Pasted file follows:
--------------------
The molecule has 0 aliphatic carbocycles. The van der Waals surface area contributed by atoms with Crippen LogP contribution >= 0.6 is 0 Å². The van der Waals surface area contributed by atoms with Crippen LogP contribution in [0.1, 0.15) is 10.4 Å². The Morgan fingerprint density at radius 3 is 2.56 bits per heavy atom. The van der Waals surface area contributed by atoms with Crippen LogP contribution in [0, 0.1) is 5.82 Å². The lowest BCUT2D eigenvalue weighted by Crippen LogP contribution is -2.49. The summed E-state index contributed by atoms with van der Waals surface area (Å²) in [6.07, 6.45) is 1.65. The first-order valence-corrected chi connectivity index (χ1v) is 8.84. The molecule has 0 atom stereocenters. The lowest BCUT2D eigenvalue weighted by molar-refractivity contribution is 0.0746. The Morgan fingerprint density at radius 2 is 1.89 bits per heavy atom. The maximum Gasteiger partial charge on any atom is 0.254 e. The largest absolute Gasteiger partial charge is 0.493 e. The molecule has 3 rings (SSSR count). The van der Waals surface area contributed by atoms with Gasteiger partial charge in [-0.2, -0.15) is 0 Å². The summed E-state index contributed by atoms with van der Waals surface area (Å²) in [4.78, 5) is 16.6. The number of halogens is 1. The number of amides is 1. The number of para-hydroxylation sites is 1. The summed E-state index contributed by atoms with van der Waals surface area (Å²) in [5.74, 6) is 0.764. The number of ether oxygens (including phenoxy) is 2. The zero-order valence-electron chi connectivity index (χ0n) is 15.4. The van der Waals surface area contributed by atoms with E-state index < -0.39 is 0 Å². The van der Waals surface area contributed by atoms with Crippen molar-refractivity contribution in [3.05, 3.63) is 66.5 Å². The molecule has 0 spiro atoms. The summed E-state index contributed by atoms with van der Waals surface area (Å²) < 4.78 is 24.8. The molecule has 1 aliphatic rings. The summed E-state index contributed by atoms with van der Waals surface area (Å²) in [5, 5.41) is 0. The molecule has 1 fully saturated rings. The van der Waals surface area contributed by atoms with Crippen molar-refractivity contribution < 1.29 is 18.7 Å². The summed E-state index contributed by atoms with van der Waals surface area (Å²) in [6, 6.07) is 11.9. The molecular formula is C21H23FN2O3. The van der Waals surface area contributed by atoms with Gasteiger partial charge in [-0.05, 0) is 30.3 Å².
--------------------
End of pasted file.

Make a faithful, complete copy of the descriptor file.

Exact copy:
The molecule has 0 aliphatic carbocycles. The van der Waals surface area contributed by atoms with Crippen LogP contribution >= 0.6 is 0 Å². The van der Waals surface area contributed by atoms with Crippen LogP contribution in [0.1, 0.15) is 10.4 Å². The Morgan fingerprint density at radius 3 is 2.56 bits per heavy atom. The van der Waals surface area contributed by atoms with Crippen LogP contribution in [0, 0.1) is 5.82 Å². The lowest BCUT2D eigenvalue weighted by Crippen LogP contribution is -2.49. The summed E-state index contributed by atoms with van der Waals surface area (Å²) in [6.07, 6.45) is 1.65. The first-order valence-corrected chi connectivity index (χ1v) is 8.84. The molecule has 0 atom stereocenters. The lowest BCUT2D eigenvalue weighted by molar-refractivity contribution is 0.0746. The Morgan fingerprint density at radius 2 is 1.89 bits per heavy atom. The maximum Gasteiger partial charge on any atom is 0.254 e. The largest absolute Gasteiger partial charge is 0.493 e. The molecule has 3 rings (SSSR count). The van der Waals surface area contributed by atoms with Gasteiger partial charge in [-0.2, -0.15) is 0 Å². The summed E-state index contributed by atoms with van der Waals surface area (Å²) in [4.78, 5) is 16.6. The number of halogens is 1. The number of amides is 1. The number of para-hydroxylation sites is 1. The summed E-state index contributed by atoms with van der Waals surface area (Å²) in [5.74, 6) is 0.764. The number of ether oxygens (including phenoxy) is 2. The zero-order valence-electron chi connectivity index (χ0n) is 15.4. The van der Waals surface area contributed by atoms with E-state index < -0.39 is 0 Å². The van der Waals surface area contributed by atoms with Crippen molar-refractivity contribution in [3.05, 3.63) is 66.5 Å². The molecule has 0 spiro atoms. The summed E-state index contributed by atoms with van der Waals surface area (Å²) < 4.78 is 24.8. The molecule has 1 aliphatic rings. The summed E-state index contributed by atoms with van der Waals surface area (Å²) in [5, 5.41) is 0. The molecule has 1 fully saturated rings. The van der Waals surface area contributed by atoms with Crippen molar-refractivity contribution < 1.29 is 18.7 Å². The summed E-state index contributed by atoms with van der Waals surface area (Å²) in [6, 6.07) is 11.9. The molecular formula is C21H23FN2O3. The van der Waals surface area contributed by atoms with Gasteiger partial charge in [-0.05, 0) is 30.3 Å².